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Hydrocephalus

An abnormal amount of cerebrespinal fluid, usually under increased pressure, under the skull. The term "water on the brain" is a non-medical term sometimes used to describe the condition.

Hydrocephalus is sometimes associated with other spinal abnormalities such as Spina Bifida.

Causes

The condition may be congenital (present at birth) or may develop as a result of major head injury, brain haemorrhage, infection (meningitis for example), or a tumour.

Hydrocephalus is caused by excessive formation of cerebrospinal fluid, by a block in the circulation of this fluid, or both.

Appearance

Skull enlargement is due to pressure from excess fluid within the cavities of the brain. To prevent brain damage, the fluid must be drained by means of a tube inserted through a hole made in the skull.

Symptoms

When the condition is congenital, the main feature is an enlarged head that continues to grow at an abnormally fast rate because the bones are not rigid and expand to accomodate the fluid. Other features are the rigidity of the legs, epilepsy, irritability <Note: You try smiling with the mother and father of all headaches <g>>, lethargy, vomiting, and the absence of normal reflex actions. <Of course if the condition is coupled with Spina Bifida these reactions, certainly below the waist, are likely to be absent anyway.> If the condition is not treated, it progresses to extreme drowsiness, severe brain damage, and seizures, which may lead to the baby's death within a matter of weeks.

When the condition occurs later in childhood or adulthood, the skull is no longer flexible and symptoms are caused by raised pressure within the skull. Symptoms include headache, vomiting, loss of coordination <yet another handy excuse for typos <s>>, and deterioration of the normal mental functions <no I'm not lagged my Spitz Holter valve has packed up <G>>.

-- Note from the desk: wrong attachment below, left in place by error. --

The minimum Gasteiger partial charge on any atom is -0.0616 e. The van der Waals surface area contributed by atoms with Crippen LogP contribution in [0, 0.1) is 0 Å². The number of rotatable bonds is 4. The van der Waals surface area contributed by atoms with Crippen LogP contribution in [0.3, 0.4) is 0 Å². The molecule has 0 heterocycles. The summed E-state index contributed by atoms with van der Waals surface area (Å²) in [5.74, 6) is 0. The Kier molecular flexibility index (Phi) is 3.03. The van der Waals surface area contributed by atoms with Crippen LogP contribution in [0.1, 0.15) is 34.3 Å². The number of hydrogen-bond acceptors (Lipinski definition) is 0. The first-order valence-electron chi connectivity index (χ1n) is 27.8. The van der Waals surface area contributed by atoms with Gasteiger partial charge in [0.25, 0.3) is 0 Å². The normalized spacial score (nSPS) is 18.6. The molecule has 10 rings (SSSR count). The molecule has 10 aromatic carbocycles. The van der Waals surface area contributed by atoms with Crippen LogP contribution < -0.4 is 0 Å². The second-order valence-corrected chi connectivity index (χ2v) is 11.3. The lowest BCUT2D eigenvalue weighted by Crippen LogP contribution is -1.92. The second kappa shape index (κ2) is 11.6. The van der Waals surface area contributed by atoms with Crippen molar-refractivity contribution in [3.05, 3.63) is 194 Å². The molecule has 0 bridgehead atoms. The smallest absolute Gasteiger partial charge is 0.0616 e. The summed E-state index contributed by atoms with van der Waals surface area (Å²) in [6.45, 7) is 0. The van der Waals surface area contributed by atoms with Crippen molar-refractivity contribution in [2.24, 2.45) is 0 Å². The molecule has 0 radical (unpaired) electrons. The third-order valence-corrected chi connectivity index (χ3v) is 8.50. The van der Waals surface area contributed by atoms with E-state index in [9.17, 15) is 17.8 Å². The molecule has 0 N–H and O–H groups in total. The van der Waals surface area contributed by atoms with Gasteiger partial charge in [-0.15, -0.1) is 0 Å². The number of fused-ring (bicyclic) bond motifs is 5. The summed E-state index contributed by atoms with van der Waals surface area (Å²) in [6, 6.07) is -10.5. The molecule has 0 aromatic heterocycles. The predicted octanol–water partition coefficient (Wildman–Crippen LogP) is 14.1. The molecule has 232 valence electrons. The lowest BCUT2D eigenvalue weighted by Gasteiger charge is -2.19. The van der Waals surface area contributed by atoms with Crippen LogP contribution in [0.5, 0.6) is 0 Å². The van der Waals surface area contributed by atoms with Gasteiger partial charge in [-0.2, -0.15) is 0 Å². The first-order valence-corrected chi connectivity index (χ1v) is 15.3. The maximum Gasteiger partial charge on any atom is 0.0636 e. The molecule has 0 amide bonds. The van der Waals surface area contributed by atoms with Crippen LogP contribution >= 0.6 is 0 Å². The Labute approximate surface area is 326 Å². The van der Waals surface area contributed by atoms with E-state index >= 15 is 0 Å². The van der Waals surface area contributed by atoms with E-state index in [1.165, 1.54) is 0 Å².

<Note: Another symptom is an increase in vocabulary. Veering toward the profane as the subject of the condition makes known their displeasure at the newfound circumstances. To whit a blinding headache as if they had just downed 14 bottles of Stoly and a crate of Scotch>

Diagnosis and Treatment

CT Scanning or MRI show the location and nature of any obstruction. In most cases treatment aims to drain excess fluid away from the brain to another part of the body, such as the peritoneal cavity (lining of the abdomen) where it can be absorbed.

Drainage is achieved by means of a valve and shunt (tube) <The Spitz Holter which I have fitted is the most common I believe>, which is inserted into the brain through a hole made in the skull. In some cases the shunt must be left in place for an indefinite period <read Life or thereabouts>.

In older children or adults, treatment is sometimes only for the underlying cause.

This has been a personalised look at Hydrocephalus based on an entry in a medical encyclopaedia. For a specific look at an offical site, which is still pitched at an acceptable level, please visit the ASBAH Hydrocephalus page.



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